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Doctor Who Catch-Up 

Managing the dense backstory

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For many, it can be incredibly intimidating to get into a series after its beginning. For geeks, it can be doubly so. Some comics number in series well into the 700s; popular science fiction TV shows have run forever. One of my recent favorites is Doctor Who. Now in its 32nd season, Doctor Who is known to American audiences as “that weird looking British sci-fi show on PBS that no one watched as a kid.”

That stigma—and long history—make it hard for people who hear how good the current iterations of the show are and are considering jumping in. Where should you start? Some might think, “I can’t watch it; catching up from Season 1 would be murder.”

They’d have no idea that the first few seasons of Doctor Who don’t even exist anymore. In a shortsighted bid to save space on shelves, the BBC simply taped over scores of archives; Monty Python’s Flying Circus almost suffered the same fate. And without a competent guide, would you know to start at Season 27, when they re-launched the series in 2005 after a 15-year absence, with Christopher Eccleston in the titular role? Probably not. I was there, though. I was hearing how great this new Doctor Who show was, and my only memories of the show were of Tom Baker and his scarf from after-school viewings on PBS. By accident, I caught a random episode from the 29th season, and I was hooked.

It was proof to me that if you’re interested in getting into something on the geeky side of things, it’s worth just trying it out, regardless of where it is inside the story’s internal timeline. If you like it enough, you’ll keep moving forward with it. And if you like it more than that, you’ll go back and watch what you can of what came before.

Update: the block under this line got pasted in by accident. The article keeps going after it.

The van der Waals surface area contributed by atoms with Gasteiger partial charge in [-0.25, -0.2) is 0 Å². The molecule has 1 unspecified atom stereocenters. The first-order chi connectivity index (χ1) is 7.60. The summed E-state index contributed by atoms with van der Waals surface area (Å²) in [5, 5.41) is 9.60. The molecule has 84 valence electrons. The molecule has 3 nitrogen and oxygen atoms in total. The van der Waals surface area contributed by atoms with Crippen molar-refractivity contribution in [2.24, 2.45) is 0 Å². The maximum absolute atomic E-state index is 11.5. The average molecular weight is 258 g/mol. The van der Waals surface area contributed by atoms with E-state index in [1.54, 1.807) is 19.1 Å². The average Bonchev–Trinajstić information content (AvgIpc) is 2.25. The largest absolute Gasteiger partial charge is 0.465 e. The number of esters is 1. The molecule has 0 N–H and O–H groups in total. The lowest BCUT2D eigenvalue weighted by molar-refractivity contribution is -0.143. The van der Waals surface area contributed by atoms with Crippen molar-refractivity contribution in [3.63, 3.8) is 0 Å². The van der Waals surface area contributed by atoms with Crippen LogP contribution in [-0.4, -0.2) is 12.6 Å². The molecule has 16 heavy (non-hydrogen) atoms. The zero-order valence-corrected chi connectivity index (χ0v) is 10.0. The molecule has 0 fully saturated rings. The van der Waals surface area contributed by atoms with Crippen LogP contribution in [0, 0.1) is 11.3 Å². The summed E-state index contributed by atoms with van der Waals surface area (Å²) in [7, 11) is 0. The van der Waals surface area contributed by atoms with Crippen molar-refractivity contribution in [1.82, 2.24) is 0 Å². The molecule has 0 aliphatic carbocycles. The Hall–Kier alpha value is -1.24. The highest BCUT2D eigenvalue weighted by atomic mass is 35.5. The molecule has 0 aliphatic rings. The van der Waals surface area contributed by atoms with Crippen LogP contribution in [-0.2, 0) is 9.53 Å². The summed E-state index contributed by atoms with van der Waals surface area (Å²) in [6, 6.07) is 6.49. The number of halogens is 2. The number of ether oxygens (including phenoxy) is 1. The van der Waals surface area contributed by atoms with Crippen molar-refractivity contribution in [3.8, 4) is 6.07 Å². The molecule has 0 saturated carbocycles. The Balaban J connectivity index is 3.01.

People often ask me what comics they should jump into and my first question is always, “What’s your favorite comic-book character?” Personally, my favorite character in comic-dom is Batman. There is an extraordinarily dense back story behind all of the side characters, and even Bruce Wayne has had a much more storied history than people might realize. But it doesn’t matter. Comic creators and science-fiction show writers are very cognizant of the fact that every issue or every episode will be someone’s first, so they pepper in just enough knowledge of the internal logic so that a new reader or viewer who might like it won’t be lost. And that’s exactly what you need to do. Sure, the experience won’t be as rich as it would be if you were reading or watching from the get-go, but it’ll let you know if it’s something you should invest some more time looking into.

If you’re on the fence about Doctor Who because you don’t know where to start, go ahead and start with Christopher Eccleston’s first season; it’s all on Netflix Instant. Or just start watching it as it appears on TV. The next new episode—tantalizingly called “Let’s Kill Hitler”—airs at the end of this month.

If you’re interested in getting back into superhero comics, the best advice I can give you is pick a character you want to read more about and give the book six issues. If you’re not caught up enough to get a full dose of enjoyment out of it, I’ll eat my hat.

Bryan Young is editor-in-chief of

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